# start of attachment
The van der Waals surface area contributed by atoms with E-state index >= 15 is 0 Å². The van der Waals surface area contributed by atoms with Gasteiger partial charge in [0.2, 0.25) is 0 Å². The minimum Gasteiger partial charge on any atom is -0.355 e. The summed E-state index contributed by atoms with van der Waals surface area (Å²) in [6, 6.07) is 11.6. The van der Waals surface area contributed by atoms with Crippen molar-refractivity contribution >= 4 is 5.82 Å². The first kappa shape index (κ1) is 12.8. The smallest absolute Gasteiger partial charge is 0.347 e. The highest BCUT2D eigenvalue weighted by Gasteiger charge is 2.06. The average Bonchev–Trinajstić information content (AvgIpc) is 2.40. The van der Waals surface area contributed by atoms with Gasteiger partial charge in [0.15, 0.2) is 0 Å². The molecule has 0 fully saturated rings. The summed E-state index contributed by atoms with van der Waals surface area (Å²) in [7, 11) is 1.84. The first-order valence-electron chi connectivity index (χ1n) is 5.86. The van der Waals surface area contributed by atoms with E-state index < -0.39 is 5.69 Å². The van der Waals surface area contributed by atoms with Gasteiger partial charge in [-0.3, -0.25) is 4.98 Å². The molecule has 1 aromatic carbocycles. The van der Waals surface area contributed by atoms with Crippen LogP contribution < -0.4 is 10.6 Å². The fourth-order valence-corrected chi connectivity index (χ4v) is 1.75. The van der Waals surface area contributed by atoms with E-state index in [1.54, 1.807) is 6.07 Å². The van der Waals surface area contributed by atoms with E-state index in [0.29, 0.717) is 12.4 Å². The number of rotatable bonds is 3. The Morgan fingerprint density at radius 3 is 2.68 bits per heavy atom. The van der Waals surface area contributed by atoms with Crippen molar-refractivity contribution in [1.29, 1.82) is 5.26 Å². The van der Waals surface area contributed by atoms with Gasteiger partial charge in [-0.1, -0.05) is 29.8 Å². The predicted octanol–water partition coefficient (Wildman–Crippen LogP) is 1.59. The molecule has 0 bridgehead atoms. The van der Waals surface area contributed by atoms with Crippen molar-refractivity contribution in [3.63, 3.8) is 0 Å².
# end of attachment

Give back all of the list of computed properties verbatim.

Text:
The van der Waals surface area contributed by atoms with E-state index >= 15 is 0 Å². The van der Waals surface area contributed by atoms with Gasteiger partial charge in [0.2, 0.25) is 0 Å². The minimum Gasteiger partial charge on any atom is -0.355 e. The summed E-state index contributed by atoms with van der Waals surface area (Å²) in [6, 6.07) is 11.6. The van der Waals surface area contributed by atoms with Crippen molar-refractivity contribution >= 4 is 5.82 Å². The first kappa shape index (κ1) is 12.8. The smallest absolute Gasteiger partial charge is 0.347 e. The highest BCUT2D eigenvalue weighted by Gasteiger charge is 2.06. The average Bonchev–Trinajstić information content (AvgIpc) is 2.40. The van der Waals surface area contributed by atoms with Gasteiger partial charge in [0.15, 0.2) is 0 Å². The molecule has 0 fully saturated rings. The summed E-state index contributed by atoms with van der Waals surface area (Å²) in [7, 11) is 1.84. The first-order valence-electron chi connectivity index (χ1n) is 5.86. The van der Waals surface area contributed by atoms with E-state index < -0.39 is 5.69 Å². The van der Waals surface area contributed by atoms with Gasteiger partial charge in [-0.3, -0.25) is 4.98 Å². The molecule has 1 aromatic carbocycles. The van der Waals surface area contributed by atoms with Crippen LogP contribution < -0.4 is 10.6 Å². The fourth-order valence-corrected chi connectivity index (χ4v) is 1.75. The van der Waals surface area contributed by atoms with E-state index in [1.54, 1.807) is 6.07 Å². The van der Waals surface area contributed by atoms with E-state index in [0.29, 0.717) is 12.4 Å². The number of rotatable bonds is 3. The Morgan fingerprint density at radius 3 is 2.68 bits per heavy atom. The van der Waals surface area contributed by atoms with Crippen molar-refractivity contribution in [1.29, 1.82) is 5.26 Å². The van der Waals surface area contributed by atoms with Gasteiger partial charge in [-0.1, -0.05) is 29.8 Å². The predicted octanol–water partition coefficient (Wildman–Crippen LogP) is 1.59. The molecule has 0 bridgehead atoms. The van der Waals surface area contributed by atoms with Crippen molar-refractivity contribution in [3.63, 3.8) is 0 Å².